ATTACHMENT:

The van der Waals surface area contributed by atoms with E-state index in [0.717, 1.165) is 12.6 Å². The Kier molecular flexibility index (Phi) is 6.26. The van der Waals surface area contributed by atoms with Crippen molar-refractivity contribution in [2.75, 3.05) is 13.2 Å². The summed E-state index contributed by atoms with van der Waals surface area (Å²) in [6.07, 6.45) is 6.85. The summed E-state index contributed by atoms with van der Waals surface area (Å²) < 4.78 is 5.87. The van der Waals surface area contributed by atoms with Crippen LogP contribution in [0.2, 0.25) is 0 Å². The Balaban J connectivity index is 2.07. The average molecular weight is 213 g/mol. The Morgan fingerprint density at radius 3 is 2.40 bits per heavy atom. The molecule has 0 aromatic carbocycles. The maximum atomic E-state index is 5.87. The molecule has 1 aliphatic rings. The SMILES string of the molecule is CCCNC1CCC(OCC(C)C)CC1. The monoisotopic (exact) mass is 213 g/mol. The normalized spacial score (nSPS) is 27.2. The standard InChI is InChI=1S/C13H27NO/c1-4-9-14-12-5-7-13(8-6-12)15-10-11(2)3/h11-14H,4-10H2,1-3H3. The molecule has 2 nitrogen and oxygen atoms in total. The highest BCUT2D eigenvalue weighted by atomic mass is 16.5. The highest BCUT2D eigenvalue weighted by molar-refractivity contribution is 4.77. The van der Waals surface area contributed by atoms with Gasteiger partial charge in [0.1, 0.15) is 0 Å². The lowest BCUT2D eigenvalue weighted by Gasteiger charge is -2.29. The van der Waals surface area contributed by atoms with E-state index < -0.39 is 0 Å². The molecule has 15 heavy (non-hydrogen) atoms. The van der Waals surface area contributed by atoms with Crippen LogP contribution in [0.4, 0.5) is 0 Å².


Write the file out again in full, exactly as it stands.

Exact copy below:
The van der Waals surface area contributed by atoms with E-state index in [0.717, 1.165) is 12.6 Å². The Kier molecular flexibility index (Phi) is 6.26. The van der Waals surface area contributed by atoms with Crippen molar-refractivity contribution in [2.75, 3.05) is 13.2 Å². The summed E-state index contributed by atoms with van der Waals surface area (Å²) in [6.07, 6.45) is 6.85. The summed E-state index contributed by atoms with van der Waals surface area (Å²) < 4.78 is 5.87. The van der Waals surface area contributed by atoms with Crippen LogP contribution in [0.2, 0.25) is 0 Å². The Balaban J connectivity index is 2.07. The average molecular weight is 213 g/mol. The Morgan fingerprint density at radius 3 is 2.40 bits per heavy atom. The molecule has 0 aromatic carbocycles. The maximum atomic E-state index is 5.87. The molecule has 1 aliphatic rings. The SMILES string of the molecule is CCCNC1CCC(OCC(C)C)CC1. The monoisotopic (exact) mass is 213 g/mol. The normalized spacial score (nSPS) is 27.2. The standard InChI is InChI=1S/C13H27NO/c1-4-9-14-12-5-7-13(8-6-12)15-10-11(2)3/h11-14H,4-10H2,1-3H3. The molecule has 2 nitrogen and oxygen atoms in total. The highest BCUT2D eigenvalue weighted by atomic mass is 16.5. The highest BCUT2D eigenvalue weighted by molar-refractivity contribution is 4.77. The van der Waals surface area contributed by atoms with Gasteiger partial charge in [0.1, 0.15) is 0 Å². The lowest BCUT2D eigenvalue weighted by Gasteiger charge is -2.29. The van der Waals surface area contributed by atoms with E-state index < -0.39 is 0 Å². The molecule has 15 heavy (non-hydrogen) atoms. The van der Waals surface area contributed by atoms with Crippen LogP contribution in [0.4, 0.5) is 0 Å².